The Business of Annual Letters
Why Do Some Companies Write Them? What Makes a Good One?
A big part of any CEO or asset manager's job is to communicate with their investors. There's a cynical reason to do this: disgruntled investors can amass enough stock in a company to pick a new CEO, or pull money out of a fund. And there's also an idealistic corporate governance reason: the separation of management and ownership means that investors' money has been entrusted to someone who has a moral duty to manage that money well on investors' behalf.
But there's also a practical argument. Managing a company or portfolio is a busy job. In general, those that are in charge would be able to fill more than 24 hours a day with useful work—and that’s saying a lot, because a big part of what they do is either saying no to things or delegating them. And the more successful a company or fund is, the bigger its surface area, and more immediate decisions end up reaching the manager's desk. So, assuming the company is growing, the person in charge is always busy and always getting busier. That makes carving out some time to step back, review their company's model, think about what it's trying to accomplish, and how it will do so very difficult—but even more valuable.1
While that dedicated reflective time is useful regardless of its output, a lot of that thinking ends up informing investors. And investor relations generally is about some mix of at least four things:
Trying to maximize the amount of money flowing into a company, or the valuation accorded to it. From a company's perspective, investor relations cultivates a relationship that leads to more assets or a higher stock price.
Making sure the investor population understands what the strategy is and has appropriate expectations. This is more of an ongoing issue with asset managers than with companies, because asset managers can shift strategies very quickly.2
Feedback and idea generation. One benefit of outside investors is that they increase an organization's surface area. There are second-degree connections to companies that are good potential investments or acquisitions, and that are potential threats worth monitoring and mitigating. Investors can be a source of talent, too (though that gives the source investor some operating leverage: it's hard to undo a mistake that came through a referral!).
Investor communications naturally get reviewed by third parties. This can create an incentive to exaggerate competitive advantages in order to scare off competitors, but to understate margins and growth in some sub-businesses by burying them. Google and Amazon probably created tens of billions of dollars of shareholder value by refusing to disclose much about YouTube and AWS early on, so competitors didn't try to copy them more aggressively. Investor communications can be an effective way to keep people out of a market, or to get other investors in an industry not to add capacity. (Ryanair is particularly fond of repeatedly claiming that the summer travel season is off to a slow start, and that only an airline with a cost structure as low as theirs should be ordering new planes. Somehow, summer usually turns out to be okay for them.)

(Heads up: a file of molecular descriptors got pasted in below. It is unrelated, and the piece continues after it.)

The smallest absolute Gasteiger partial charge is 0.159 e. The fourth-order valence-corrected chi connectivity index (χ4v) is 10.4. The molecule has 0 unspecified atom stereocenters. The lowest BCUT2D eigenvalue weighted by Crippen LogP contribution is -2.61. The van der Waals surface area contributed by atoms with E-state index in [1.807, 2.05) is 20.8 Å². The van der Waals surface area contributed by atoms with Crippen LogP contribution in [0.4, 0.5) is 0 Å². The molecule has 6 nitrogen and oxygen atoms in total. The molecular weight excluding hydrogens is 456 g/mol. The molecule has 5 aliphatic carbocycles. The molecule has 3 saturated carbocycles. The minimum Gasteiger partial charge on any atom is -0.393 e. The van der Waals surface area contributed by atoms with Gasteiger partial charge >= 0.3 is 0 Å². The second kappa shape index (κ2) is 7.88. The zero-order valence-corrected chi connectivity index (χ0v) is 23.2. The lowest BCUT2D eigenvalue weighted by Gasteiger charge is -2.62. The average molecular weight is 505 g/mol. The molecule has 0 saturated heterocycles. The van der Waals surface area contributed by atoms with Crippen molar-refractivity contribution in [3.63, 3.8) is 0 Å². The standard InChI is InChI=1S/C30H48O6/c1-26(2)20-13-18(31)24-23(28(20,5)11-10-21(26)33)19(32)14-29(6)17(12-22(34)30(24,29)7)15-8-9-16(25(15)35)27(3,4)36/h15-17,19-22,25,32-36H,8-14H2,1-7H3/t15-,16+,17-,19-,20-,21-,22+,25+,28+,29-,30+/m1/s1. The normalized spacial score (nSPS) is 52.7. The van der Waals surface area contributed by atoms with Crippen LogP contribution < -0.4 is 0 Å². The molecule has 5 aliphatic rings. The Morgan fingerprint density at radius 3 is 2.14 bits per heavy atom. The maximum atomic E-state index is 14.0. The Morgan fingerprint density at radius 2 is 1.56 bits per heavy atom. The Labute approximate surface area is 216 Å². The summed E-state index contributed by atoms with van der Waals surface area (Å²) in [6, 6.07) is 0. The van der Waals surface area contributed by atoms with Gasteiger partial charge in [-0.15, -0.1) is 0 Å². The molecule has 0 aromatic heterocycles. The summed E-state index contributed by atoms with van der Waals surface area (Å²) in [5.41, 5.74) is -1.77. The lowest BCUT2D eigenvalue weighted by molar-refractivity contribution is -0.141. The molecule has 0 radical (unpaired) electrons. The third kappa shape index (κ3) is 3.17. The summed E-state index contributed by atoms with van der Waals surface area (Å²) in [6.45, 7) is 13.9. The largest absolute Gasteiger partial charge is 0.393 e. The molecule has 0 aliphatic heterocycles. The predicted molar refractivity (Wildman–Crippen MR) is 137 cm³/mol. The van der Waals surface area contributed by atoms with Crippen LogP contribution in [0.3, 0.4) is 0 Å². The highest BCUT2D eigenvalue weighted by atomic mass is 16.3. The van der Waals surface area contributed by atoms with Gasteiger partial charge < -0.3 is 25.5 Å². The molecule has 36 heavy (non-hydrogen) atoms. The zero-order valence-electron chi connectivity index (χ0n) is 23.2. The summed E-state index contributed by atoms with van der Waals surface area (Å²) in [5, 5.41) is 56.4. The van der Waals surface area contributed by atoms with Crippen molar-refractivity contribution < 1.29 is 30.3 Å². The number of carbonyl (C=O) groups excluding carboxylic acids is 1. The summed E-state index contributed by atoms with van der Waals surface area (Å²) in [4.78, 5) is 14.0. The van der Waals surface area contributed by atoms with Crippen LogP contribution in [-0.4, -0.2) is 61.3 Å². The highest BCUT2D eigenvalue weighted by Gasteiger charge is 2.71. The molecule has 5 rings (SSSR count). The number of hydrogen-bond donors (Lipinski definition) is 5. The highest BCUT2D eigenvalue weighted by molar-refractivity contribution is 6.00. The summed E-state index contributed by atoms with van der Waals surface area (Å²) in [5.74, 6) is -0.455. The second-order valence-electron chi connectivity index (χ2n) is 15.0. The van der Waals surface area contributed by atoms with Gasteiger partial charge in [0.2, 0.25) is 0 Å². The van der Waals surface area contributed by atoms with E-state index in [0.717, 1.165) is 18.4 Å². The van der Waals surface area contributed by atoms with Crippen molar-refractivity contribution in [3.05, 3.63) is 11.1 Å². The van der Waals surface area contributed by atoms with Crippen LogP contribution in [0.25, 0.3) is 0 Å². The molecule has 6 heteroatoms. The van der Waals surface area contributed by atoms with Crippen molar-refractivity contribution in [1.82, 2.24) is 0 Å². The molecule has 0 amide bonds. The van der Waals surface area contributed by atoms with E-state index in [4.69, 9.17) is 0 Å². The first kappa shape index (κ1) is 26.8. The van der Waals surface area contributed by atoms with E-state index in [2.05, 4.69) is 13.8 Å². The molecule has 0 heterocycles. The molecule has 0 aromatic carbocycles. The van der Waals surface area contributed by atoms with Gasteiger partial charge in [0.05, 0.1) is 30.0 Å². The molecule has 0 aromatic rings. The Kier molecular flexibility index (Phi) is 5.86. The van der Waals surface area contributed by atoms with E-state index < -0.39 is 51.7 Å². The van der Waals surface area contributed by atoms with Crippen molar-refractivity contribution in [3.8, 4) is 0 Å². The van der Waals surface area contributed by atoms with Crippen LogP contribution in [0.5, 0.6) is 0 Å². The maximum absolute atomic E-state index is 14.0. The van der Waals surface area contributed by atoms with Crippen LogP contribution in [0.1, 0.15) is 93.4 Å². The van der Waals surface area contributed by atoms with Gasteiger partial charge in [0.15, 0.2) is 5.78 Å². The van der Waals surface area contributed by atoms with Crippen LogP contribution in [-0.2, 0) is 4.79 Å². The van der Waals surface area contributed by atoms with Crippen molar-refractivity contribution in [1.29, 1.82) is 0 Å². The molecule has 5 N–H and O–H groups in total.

Writing a lucid annual letter is a very good way to accomplish all of this. The longform format means that it's a good way to lay out a complex argument in a controlled fashion, and the fact that these show up in annual reports means that they're likely to get read because they might contain new quantitative information.
And yet, the vast majority of annual letters are not worth reading, and many companies don't bother. It has gotten popular to include a letter-to-shareholders in a company's prospectus, a trend that seems to have gotten big after Google did it (Amazon did a similar letter in their first annual report, which they reprint in every other annual report). But there's a short list of companies with shareholder letters that are worth reading even if the reader isn't planning an investment:
Berkshire Hathaway is the leader here, and their letters have even been collected into multiple books. But the alpha here has been heavily mined.
JP Morgan provides a very good look at a large chunk of the economy, and Jamie Dimon is not afraid to make claims about macro risks or the policies that might avert them.
Square does a good job of explaining the state of small business in their quarterly reports.
Stripe's annual letter is basically The State of High-Growth Companies.
Netflix's quarterly reports are a good look at how people spend time, rather than money. In particular, any changes in Netflix's competitive dynamics imply some new time-use category that's becoming extraordinarily important.